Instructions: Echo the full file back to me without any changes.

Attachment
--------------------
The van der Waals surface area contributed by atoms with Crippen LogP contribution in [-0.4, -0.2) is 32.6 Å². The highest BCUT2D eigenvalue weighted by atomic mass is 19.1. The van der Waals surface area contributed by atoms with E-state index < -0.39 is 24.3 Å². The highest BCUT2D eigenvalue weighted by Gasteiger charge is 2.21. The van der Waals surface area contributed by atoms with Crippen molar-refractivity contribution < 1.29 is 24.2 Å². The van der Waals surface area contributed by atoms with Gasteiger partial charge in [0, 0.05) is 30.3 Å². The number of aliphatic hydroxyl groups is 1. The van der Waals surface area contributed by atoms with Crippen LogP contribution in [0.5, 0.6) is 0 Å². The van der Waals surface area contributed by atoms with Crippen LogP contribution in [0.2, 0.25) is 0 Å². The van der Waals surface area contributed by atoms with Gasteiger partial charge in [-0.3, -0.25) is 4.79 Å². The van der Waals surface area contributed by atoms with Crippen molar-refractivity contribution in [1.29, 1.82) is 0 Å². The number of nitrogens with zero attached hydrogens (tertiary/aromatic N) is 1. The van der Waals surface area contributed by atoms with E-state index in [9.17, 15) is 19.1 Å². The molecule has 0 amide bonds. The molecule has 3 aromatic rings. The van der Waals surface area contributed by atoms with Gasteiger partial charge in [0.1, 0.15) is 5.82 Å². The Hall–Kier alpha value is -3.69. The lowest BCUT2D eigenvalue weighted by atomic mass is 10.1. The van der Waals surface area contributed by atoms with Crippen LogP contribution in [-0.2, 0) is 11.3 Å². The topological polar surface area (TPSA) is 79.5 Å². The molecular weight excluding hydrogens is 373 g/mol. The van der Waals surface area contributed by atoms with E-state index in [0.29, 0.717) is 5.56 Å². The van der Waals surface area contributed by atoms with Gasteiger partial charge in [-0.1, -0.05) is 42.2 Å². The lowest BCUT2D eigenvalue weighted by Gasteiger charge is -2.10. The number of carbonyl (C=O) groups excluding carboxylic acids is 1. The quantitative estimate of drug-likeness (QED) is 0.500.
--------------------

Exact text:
The van der Waals surface area contributed by atoms with Crippen LogP contribution in [-0.4, -0.2) is 32.6 Å². The highest BCUT2D eigenvalue weighted by atomic mass is 19.1. The van der Waals surface area contributed by atoms with E-state index < -0.39 is 24.3 Å². The highest BCUT2D eigenvalue weighted by Gasteiger charge is 2.21. The van der Waals surface area contributed by atoms with Crippen molar-refractivity contribution < 1.29 is 24.2 Å². The van der Waals surface area contributed by atoms with Gasteiger partial charge in [0, 0.05) is 30.3 Å². The number of aliphatic hydroxyl groups is 1. The van der Waals surface area contributed by atoms with Crippen LogP contribution in [0.5, 0.6) is 0 Å². The van der Waals surface area contributed by atoms with Crippen LogP contribution in [0.2, 0.25) is 0 Å². The van der Waals surface area contributed by atoms with Gasteiger partial charge in [-0.3, -0.25) is 4.79 Å². The van der Waals surface area contributed by atoms with Crippen molar-refractivity contribution in [1.29, 1.82) is 0 Å². The number of nitrogens with zero attached hydrogens (tertiary/aromatic N) is 1. The van der Waals surface area contributed by atoms with E-state index in [9.17, 15) is 19.1 Å². The molecule has 0 amide bonds. The molecule has 3 aromatic rings. The van der Waals surface area contributed by atoms with Gasteiger partial charge in [0.1, 0.15) is 5.82 Å². The Hall–Kier alpha value is -3.69. The lowest BCUT2D eigenvalue weighted by atomic mass is 10.1. The van der Waals surface area contributed by atoms with Crippen LogP contribution in [-0.2, 0) is 11.3 Å². The topological polar surface area (TPSA) is 79.5 Å². The molecular weight excluding hydrogens is 373 g/mol. The van der Waals surface area contributed by atoms with E-state index in [0.29, 0.717) is 5.56 Å². The van der Waals surface area contributed by atoms with Gasteiger partial charge in [-0.1, -0.05) is 42.2 Å². The lowest BCUT2D eigenvalue weighted by Gasteiger charge is -2.10. The number of carbonyl (C=O) groups excluding carboxylic acids is 1. The quantitative estimate of drug-likeness (QED) is 0.500.